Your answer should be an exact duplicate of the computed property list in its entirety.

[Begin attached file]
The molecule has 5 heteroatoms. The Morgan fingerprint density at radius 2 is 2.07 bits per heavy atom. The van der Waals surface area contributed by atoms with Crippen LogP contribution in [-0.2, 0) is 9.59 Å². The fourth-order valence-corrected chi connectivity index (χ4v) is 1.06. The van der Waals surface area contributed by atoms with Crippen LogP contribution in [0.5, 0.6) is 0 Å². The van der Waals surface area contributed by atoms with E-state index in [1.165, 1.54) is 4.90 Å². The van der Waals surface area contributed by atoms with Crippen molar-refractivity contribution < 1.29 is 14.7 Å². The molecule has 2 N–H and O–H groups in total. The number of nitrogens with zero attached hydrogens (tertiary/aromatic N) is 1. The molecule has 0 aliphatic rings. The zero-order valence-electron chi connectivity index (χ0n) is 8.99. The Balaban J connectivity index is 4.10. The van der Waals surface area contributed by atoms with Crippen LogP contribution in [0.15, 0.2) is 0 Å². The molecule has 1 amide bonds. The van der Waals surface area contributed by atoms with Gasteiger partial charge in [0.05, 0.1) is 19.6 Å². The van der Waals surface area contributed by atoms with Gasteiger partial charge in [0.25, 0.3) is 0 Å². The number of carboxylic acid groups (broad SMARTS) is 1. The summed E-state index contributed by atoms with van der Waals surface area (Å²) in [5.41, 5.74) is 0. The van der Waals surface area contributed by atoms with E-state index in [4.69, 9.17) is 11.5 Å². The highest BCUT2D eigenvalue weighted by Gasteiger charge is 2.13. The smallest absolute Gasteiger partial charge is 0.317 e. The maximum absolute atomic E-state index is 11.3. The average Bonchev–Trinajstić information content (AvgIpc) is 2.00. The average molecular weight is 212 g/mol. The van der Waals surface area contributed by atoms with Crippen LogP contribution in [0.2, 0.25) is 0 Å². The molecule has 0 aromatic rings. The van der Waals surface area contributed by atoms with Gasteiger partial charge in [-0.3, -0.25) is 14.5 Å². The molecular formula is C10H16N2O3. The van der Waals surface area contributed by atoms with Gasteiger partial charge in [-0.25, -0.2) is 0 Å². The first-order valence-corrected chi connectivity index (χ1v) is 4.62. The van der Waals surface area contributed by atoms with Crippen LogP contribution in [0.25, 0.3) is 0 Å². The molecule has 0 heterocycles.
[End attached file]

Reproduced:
The molecule has 5 heteroatoms. The Morgan fingerprint density at radius 2 is 2.07 bits per heavy atom. The van der Waals surface area contributed by atoms with Crippen LogP contribution in [-0.2, 0) is 9.59 Å². The fourth-order valence-corrected chi connectivity index (χ4v) is 1.06. The van der Waals surface area contributed by atoms with Crippen LogP contribution in [0.5, 0.6) is 0 Å². The van der Waals surface area contributed by atoms with E-state index in [1.165, 1.54) is 4.90 Å². The van der Waals surface area contributed by atoms with Crippen molar-refractivity contribution < 1.29 is 14.7 Å². The molecule has 2 N–H and O–H groups in total. The number of nitrogens with zero attached hydrogens (tertiary/aromatic N) is 1. The molecule has 0 aliphatic rings. The zero-order valence-electron chi connectivity index (χ0n) is 8.99. The Balaban J connectivity index is 4.10. The van der Waals surface area contributed by atoms with Crippen LogP contribution in [0.15, 0.2) is 0 Å². The molecule has 1 amide bonds. The van der Waals surface area contributed by atoms with Gasteiger partial charge in [0.05, 0.1) is 19.6 Å². The van der Waals surface area contributed by atoms with Gasteiger partial charge in [0.25, 0.3) is 0 Å². The number of carboxylic acid groups (broad SMARTS) is 1. The summed E-state index contributed by atoms with van der Waals surface area (Å²) in [5.41, 5.74) is 0. The van der Waals surface area contributed by atoms with E-state index in [4.69, 9.17) is 11.5 Å². The highest BCUT2D eigenvalue weighted by Gasteiger charge is 2.13. The smallest absolute Gasteiger partial charge is 0.317 e. The maximum absolute atomic E-state index is 11.3. The average Bonchev–Trinajstić information content (AvgIpc) is 2.00. The average molecular weight is 212 g/mol. The van der Waals surface area contributed by atoms with Crippen LogP contribution in [0.2, 0.25) is 0 Å². The molecule has 0 aromatic rings. The van der Waals surface area contributed by atoms with Gasteiger partial charge in [-0.3, -0.25) is 14.5 Å². The molecular formula is C10H16N2O3. The van der Waals surface area contributed by atoms with Gasteiger partial charge in [-0.25, -0.2) is 0 Å². The first-order valence-corrected chi connectivity index (χ1v) is 4.62. The van der Waals surface area contributed by atoms with Crippen LogP contribution in [0.25, 0.3) is 0 Å². The molecule has 0 heterocycles.